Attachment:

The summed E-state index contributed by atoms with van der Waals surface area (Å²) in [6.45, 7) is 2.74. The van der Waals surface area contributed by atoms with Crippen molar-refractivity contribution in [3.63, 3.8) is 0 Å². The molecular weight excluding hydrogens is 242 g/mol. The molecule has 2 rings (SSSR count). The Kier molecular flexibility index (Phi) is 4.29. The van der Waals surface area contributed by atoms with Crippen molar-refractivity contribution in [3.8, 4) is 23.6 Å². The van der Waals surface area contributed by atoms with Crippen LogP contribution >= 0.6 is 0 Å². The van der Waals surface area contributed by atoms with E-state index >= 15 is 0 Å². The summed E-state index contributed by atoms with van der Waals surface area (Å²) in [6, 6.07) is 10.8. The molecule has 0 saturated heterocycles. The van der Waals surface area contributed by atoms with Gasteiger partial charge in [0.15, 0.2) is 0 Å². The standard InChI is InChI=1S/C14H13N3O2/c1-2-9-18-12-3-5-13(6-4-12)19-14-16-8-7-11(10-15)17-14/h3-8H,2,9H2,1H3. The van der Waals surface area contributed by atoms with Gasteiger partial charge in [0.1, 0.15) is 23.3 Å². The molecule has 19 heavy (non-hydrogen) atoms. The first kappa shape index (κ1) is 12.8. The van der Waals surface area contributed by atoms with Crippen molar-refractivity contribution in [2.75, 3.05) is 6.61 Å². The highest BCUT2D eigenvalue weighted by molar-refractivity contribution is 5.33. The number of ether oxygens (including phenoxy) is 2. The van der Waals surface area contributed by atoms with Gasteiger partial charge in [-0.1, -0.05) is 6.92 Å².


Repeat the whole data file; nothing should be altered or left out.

The summed E-state index contributed by atoms with van der Waals surface area (Å²) in [6.45, 7) is 2.74. The van der Waals surface area contributed by atoms with Crippen molar-refractivity contribution in [3.63, 3.8) is 0 Å². The molecular weight excluding hydrogens is 242 g/mol. The molecule has 2 rings (SSSR count). The Kier molecular flexibility index (Phi) is 4.29. The van der Waals surface area contributed by atoms with Crippen molar-refractivity contribution in [3.8, 4) is 23.6 Å². The van der Waals surface area contributed by atoms with Crippen LogP contribution >= 0.6 is 0 Å². The van der Waals surface area contributed by atoms with E-state index >= 15 is 0 Å². The summed E-state index contributed by atoms with van der Waals surface area (Å²) in [6, 6.07) is 10.8. The molecule has 0 saturated heterocycles. The van der Waals surface area contributed by atoms with Gasteiger partial charge in [0.15, 0.2) is 0 Å². The standard InChI is InChI=1S/C14H13N3O2/c1-2-9-18-12-3-5-13(6-4-12)19-14-16-8-7-11(10-15)17-14/h3-8H,2,9H2,1H3. The van der Waals surface area contributed by atoms with Gasteiger partial charge in [0.1, 0.15) is 23.3 Å². The molecule has 19 heavy (non-hydrogen) atoms. The first kappa shape index (κ1) is 12.8. The van der Waals surface area contributed by atoms with Crippen molar-refractivity contribution in [2.75, 3.05) is 6.61 Å². The highest BCUT2D eigenvalue weighted by molar-refractivity contribution is 5.33. The number of ether oxygens (including phenoxy) is 2. The van der Waals surface area contributed by atoms with Gasteiger partial charge in [-0.1, -0.05) is 6.92 Å².